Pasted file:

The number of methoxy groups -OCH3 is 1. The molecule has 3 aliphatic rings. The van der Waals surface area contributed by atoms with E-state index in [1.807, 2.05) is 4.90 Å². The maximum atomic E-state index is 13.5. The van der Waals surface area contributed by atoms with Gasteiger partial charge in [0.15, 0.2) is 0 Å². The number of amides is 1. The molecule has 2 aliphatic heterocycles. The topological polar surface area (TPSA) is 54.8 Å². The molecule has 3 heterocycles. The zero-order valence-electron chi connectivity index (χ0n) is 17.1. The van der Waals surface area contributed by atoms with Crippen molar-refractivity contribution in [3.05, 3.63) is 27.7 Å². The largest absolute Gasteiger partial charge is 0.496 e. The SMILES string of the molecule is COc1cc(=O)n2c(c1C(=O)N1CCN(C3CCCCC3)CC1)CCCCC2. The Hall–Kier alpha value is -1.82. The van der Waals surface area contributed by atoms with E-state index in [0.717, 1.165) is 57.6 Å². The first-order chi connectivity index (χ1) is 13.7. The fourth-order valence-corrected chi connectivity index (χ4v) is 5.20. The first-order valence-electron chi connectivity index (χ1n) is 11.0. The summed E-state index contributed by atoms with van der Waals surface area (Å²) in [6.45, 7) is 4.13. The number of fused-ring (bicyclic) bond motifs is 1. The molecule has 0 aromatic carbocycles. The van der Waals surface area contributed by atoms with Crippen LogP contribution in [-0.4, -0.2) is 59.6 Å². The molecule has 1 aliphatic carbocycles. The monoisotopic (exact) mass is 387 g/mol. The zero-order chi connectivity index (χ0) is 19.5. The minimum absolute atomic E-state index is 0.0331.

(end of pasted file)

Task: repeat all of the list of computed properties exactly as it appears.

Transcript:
The number of methoxy groups -OCH3 is 1. The molecule has 3 aliphatic rings. The van der Waals surface area contributed by atoms with E-state index in [1.807, 2.05) is 4.90 Å². The maximum atomic E-state index is 13.5. The van der Waals surface area contributed by atoms with Gasteiger partial charge in [0.15, 0.2) is 0 Å². The number of amides is 1. The molecule has 2 aliphatic heterocycles. The topological polar surface area (TPSA) is 54.8 Å². The molecule has 3 heterocycles. The zero-order valence-electron chi connectivity index (χ0n) is 17.1. The van der Waals surface area contributed by atoms with Crippen molar-refractivity contribution in [3.05, 3.63) is 27.7 Å². The largest absolute Gasteiger partial charge is 0.496 e. The SMILES string of the molecule is COc1cc(=O)n2c(c1C(=O)N1CCN(C3CCCCC3)CC1)CCCCC2. The Hall–Kier alpha value is -1.82. The van der Waals surface area contributed by atoms with E-state index in [0.717, 1.165) is 57.6 Å². The first-order chi connectivity index (χ1) is 13.7. The fourth-order valence-corrected chi connectivity index (χ4v) is 5.20. The first-order valence-electron chi connectivity index (χ1n) is 11.0. The summed E-state index contributed by atoms with van der Waals surface area (Å²) in [6.45, 7) is 4.13. The number of fused-ring (bicyclic) bond motifs is 1. The molecule has 0 aromatic carbocycles. The van der Waals surface area contributed by atoms with Crippen LogP contribution in [-0.4, -0.2) is 59.6 Å². The molecule has 1 aliphatic carbocycles. The monoisotopic (exact) mass is 387 g/mol. The zero-order chi connectivity index (χ0) is 19.5. The minimum absolute atomic E-state index is 0.0331.